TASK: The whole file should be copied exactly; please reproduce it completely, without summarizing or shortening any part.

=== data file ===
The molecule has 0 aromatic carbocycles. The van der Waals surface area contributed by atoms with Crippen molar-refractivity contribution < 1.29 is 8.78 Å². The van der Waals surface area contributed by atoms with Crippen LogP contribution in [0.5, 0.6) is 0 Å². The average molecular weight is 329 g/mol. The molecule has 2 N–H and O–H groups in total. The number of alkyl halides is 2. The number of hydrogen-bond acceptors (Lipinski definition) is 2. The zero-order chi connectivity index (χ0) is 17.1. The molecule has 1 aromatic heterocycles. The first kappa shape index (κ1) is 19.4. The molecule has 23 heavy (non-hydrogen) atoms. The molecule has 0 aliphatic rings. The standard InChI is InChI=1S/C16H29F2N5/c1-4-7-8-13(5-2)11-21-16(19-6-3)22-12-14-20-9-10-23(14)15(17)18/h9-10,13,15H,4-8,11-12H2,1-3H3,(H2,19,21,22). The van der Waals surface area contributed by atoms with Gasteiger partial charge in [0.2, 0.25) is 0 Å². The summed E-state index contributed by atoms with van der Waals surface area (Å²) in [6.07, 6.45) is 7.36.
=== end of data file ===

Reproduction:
The molecule has 0 aromatic carbocycles. The van der Waals surface area contributed by atoms with Crippen molar-refractivity contribution < 1.29 is 8.78 Å². The van der Waals surface area contributed by atoms with Crippen LogP contribution in [0.5, 0.6) is 0 Å². The average molecular weight is 329 g/mol. The molecule has 2 N–H and O–H groups in total. The number of alkyl halides is 2. The number of hydrogen-bond acceptors (Lipinski definition) is 2. The zero-order chi connectivity index (χ0) is 17.1. The molecule has 1 aromatic heterocycles. The first kappa shape index (κ1) is 19.4. The molecule has 23 heavy (non-hydrogen) atoms. The molecule has 0 aliphatic rings. The standard InChI is InChI=1S/C16H29F2N5/c1-4-7-8-13(5-2)11-21-16(19-6-3)22-12-14-20-9-10-23(14)15(17)18/h9-10,13,15H,4-8,11-12H2,1-3H3,(H2,19,21,22). The van der Waals surface area contributed by atoms with Gasteiger partial charge in [0.2, 0.25) is 0 Å². The summed E-state index contributed by atoms with van der Waals surface area (Å²) in [6.07, 6.45) is 7.36.